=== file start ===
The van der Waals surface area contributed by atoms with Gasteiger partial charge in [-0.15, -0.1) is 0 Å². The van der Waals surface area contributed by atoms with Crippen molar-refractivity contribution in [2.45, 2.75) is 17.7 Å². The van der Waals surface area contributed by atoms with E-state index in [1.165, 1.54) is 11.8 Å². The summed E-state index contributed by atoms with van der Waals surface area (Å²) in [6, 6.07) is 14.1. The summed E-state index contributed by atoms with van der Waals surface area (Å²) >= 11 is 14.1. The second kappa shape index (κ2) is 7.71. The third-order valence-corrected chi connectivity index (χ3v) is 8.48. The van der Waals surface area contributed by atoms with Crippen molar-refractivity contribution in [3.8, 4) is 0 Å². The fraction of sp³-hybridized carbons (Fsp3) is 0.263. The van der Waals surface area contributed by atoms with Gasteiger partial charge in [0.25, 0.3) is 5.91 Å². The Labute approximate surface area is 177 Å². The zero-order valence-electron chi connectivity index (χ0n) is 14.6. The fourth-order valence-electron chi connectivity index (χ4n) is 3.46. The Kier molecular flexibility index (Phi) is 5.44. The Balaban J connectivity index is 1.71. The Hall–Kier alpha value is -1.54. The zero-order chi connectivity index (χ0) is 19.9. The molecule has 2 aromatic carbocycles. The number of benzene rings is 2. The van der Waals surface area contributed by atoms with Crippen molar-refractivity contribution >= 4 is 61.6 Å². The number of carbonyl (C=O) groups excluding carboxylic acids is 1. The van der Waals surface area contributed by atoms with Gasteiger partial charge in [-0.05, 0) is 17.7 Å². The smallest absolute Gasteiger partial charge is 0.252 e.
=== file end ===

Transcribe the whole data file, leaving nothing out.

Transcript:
The van der Waals surface area contributed by atoms with Gasteiger partial charge in [-0.15, -0.1) is 0 Å². The van der Waals surface area contributed by atoms with Crippen molar-refractivity contribution in [2.45, 2.75) is 17.7 Å². The van der Waals surface area contributed by atoms with E-state index in [1.165, 1.54) is 11.8 Å². The summed E-state index contributed by atoms with van der Waals surface area (Å²) in [6, 6.07) is 14.1. The summed E-state index contributed by atoms with van der Waals surface area (Å²) >= 11 is 14.1. The second kappa shape index (κ2) is 7.71. The third-order valence-corrected chi connectivity index (χ3v) is 8.48. The van der Waals surface area contributed by atoms with Crippen molar-refractivity contribution in [3.8, 4) is 0 Å². The fraction of sp³-hybridized carbons (Fsp3) is 0.263. The van der Waals surface area contributed by atoms with Gasteiger partial charge in [0.25, 0.3) is 5.91 Å². The Labute approximate surface area is 177 Å². The zero-order valence-electron chi connectivity index (χ0n) is 14.6. The fourth-order valence-electron chi connectivity index (χ4n) is 3.46. The Kier molecular flexibility index (Phi) is 5.44. The Balaban J connectivity index is 1.71. The Hall–Kier alpha value is -1.54. The zero-order chi connectivity index (χ0) is 19.9. The molecule has 2 aromatic carbocycles. The number of benzene rings is 2. The van der Waals surface area contributed by atoms with Crippen molar-refractivity contribution >= 4 is 61.6 Å². The number of carbonyl (C=O) groups excluding carboxylic acids is 1. The van der Waals surface area contributed by atoms with Gasteiger partial charge in [-0.05, 0) is 17.7 Å². The smallest absolute Gasteiger partial charge is 0.252 e.